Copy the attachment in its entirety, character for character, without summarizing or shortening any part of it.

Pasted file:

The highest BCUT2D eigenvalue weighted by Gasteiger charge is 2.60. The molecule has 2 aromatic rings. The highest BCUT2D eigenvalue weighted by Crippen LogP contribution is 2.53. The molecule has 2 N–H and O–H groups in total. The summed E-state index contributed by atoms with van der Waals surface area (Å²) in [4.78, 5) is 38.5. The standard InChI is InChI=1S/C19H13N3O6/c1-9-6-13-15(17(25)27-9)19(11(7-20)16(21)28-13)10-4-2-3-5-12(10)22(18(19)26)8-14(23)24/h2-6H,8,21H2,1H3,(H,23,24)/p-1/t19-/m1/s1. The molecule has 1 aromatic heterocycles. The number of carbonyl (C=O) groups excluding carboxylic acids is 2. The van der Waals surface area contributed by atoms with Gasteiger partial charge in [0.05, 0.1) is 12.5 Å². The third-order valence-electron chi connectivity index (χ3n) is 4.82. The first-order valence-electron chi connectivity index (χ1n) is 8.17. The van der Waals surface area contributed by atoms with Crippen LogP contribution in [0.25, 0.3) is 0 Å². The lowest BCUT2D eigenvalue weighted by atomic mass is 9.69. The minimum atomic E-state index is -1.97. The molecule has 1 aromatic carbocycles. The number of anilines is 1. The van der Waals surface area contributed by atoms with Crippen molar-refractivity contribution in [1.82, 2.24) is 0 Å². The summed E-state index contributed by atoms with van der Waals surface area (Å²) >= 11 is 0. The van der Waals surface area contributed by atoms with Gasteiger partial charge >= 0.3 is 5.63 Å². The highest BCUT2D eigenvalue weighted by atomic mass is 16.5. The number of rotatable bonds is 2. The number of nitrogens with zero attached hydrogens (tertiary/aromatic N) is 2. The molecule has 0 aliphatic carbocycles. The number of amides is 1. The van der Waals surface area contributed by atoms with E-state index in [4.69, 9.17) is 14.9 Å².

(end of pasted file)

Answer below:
The highest BCUT2D eigenvalue weighted by Gasteiger charge is 2.60. The molecule has 2 aromatic rings. The highest BCUT2D eigenvalue weighted by Crippen LogP contribution is 2.53. The molecule has 2 N–H and O–H groups in total. The summed E-state index contributed by atoms with van der Waals surface area (Å²) in [4.78, 5) is 38.5. The standard InChI is InChI=1S/C19H13N3O6/c1-9-6-13-15(17(25)27-9)19(11(7-20)16(21)28-13)10-4-2-3-5-12(10)22(18(19)26)8-14(23)24/h2-6H,8,21H2,1H3,(H,23,24)/p-1/t19-/m1/s1. The molecule has 1 aromatic heterocycles. The number of carbonyl (C=O) groups excluding carboxylic acids is 2. The van der Waals surface area contributed by atoms with Gasteiger partial charge in [0.05, 0.1) is 12.5 Å². The third-order valence-electron chi connectivity index (χ3n) is 4.82. The first-order valence-electron chi connectivity index (χ1n) is 8.17. The van der Waals surface area contributed by atoms with Crippen LogP contribution in [0.25, 0.3) is 0 Å². The lowest BCUT2D eigenvalue weighted by atomic mass is 9.69. The minimum atomic E-state index is -1.97. The molecule has 1 aromatic carbocycles. The number of anilines is 1. The van der Waals surface area contributed by atoms with Crippen molar-refractivity contribution in [1.82, 2.24) is 0 Å². The summed E-state index contributed by atoms with van der Waals surface area (Å²) >= 11 is 0. The van der Waals surface area contributed by atoms with Gasteiger partial charge >= 0.3 is 5.63 Å². The highest BCUT2D eigenvalue weighted by atomic mass is 16.5. The number of rotatable bonds is 2. The number of nitrogens with zero attached hydrogens (tertiary/aromatic N) is 2. The molecule has 0 aliphatic carbocycles. The number of amides is 1. The van der Waals surface area contributed by atoms with E-state index in [4.69, 9.17) is 14.9 Å².